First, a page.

The government is misleading Parliament and the public over the cost
to the taxpayer of public sector pensions. This takes the form of the
government reporting its pensions cost in a different way from that
required by pension regulations in the private sector.
● A discretionary cost method of calculation is used to determine what
public sector employers and employees pay each year for their
pensions, and is the ‘generally understood’ cost. It is based on an
(arbitrary) assumption about investment returns (i.e. an interest rate
of the government’s choosing).
● The official cost method is based on IAS19 – the measure approved by
the International Accounting Standards Board. The official cost method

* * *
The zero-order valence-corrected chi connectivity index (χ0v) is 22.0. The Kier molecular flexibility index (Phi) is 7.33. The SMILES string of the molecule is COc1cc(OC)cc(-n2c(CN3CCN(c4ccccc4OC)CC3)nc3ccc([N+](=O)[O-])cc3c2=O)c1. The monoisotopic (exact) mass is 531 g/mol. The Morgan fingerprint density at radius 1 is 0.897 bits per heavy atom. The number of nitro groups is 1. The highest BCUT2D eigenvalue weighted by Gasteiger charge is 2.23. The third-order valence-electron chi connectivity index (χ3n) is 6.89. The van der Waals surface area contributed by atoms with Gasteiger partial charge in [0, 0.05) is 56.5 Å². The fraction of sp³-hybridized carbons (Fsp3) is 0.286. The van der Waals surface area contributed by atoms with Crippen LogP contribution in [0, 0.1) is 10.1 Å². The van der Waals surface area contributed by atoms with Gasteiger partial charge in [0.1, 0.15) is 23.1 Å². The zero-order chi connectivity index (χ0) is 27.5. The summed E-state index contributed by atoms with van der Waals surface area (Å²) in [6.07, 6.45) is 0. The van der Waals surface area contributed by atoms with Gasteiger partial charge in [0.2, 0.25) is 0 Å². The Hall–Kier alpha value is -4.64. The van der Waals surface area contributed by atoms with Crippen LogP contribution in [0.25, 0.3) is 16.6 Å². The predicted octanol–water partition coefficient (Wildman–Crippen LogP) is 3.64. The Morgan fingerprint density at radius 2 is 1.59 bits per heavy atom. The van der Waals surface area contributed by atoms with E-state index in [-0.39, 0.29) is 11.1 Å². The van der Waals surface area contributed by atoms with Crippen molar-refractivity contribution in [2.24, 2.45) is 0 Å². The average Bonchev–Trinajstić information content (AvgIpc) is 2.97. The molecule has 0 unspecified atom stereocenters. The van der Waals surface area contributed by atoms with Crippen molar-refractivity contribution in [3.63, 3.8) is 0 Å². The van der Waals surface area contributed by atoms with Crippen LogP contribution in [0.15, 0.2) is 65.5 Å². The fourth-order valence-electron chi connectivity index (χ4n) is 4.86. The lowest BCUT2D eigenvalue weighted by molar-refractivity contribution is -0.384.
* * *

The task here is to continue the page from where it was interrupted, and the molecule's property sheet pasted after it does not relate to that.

is the one which UK regulation requires for private sector pensions.
● For conformity with UK pensions law, and comparability with private
sector pensions, therefore, public sector pensions should be accounted
for at the official cost.
● Members of Parliament, the general public, and indeed public sector
workers, are only told the discretionary cost.
● The government declares the official cost method, but only deep in its
pensions accounts (as required by regulation). As a result, the situation
is understandable only by experts.
● The difference between the two costs is huge. As an example, for the
NHS Pension Fund, in 2020-21 the discretionary pension cost as a
percentage of salary was 30.4%, and the official cost, 62.2%.